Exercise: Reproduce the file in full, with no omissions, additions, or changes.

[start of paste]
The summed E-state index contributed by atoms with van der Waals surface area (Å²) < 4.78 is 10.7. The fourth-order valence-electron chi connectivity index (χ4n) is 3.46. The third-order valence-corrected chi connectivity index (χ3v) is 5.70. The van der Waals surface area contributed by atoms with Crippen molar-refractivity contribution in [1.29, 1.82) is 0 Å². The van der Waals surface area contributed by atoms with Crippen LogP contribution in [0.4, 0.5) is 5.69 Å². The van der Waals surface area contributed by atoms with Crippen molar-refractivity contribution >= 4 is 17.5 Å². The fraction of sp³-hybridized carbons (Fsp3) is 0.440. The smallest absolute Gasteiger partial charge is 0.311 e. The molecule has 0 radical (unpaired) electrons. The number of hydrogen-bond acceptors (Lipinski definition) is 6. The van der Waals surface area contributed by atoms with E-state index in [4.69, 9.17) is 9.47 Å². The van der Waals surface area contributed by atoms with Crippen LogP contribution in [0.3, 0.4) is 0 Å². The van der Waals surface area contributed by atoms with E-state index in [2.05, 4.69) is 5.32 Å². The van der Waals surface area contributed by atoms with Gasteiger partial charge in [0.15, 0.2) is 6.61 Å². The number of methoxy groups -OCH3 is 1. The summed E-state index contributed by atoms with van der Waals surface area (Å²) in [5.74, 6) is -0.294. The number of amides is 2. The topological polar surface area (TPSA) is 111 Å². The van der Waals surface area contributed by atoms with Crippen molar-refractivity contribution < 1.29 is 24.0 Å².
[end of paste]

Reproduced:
The summed E-state index contributed by atoms with van der Waals surface area (Å²) < 4.78 is 10.7. The fourth-order valence-electron chi connectivity index (χ4n) is 3.46. The third-order valence-corrected chi connectivity index (χ3v) is 5.70. The van der Waals surface area contributed by atoms with Crippen molar-refractivity contribution in [1.29, 1.82) is 0 Å². The van der Waals surface area contributed by atoms with Crippen LogP contribution in [0.4, 0.5) is 5.69 Å². The van der Waals surface area contributed by atoms with Crippen molar-refractivity contribution >= 4 is 17.5 Å². The fraction of sp³-hybridized carbons (Fsp3) is 0.440. The smallest absolute Gasteiger partial charge is 0.311 e. The molecule has 0 radical (unpaired) electrons. The number of hydrogen-bond acceptors (Lipinski definition) is 6. The van der Waals surface area contributed by atoms with E-state index in [4.69, 9.17) is 9.47 Å². The van der Waals surface area contributed by atoms with Crippen LogP contribution in [0.3, 0.4) is 0 Å². The van der Waals surface area contributed by atoms with E-state index in [2.05, 4.69) is 5.32 Å². The van der Waals surface area contributed by atoms with Gasteiger partial charge in [0.15, 0.2) is 6.61 Å². The number of methoxy groups -OCH3 is 1. The summed E-state index contributed by atoms with van der Waals surface area (Å²) in [5.74, 6) is -0.294. The number of amides is 2. The topological polar surface area (TPSA) is 111 Å². The van der Waals surface area contributed by atoms with Crippen molar-refractivity contribution < 1.29 is 24.0 Å².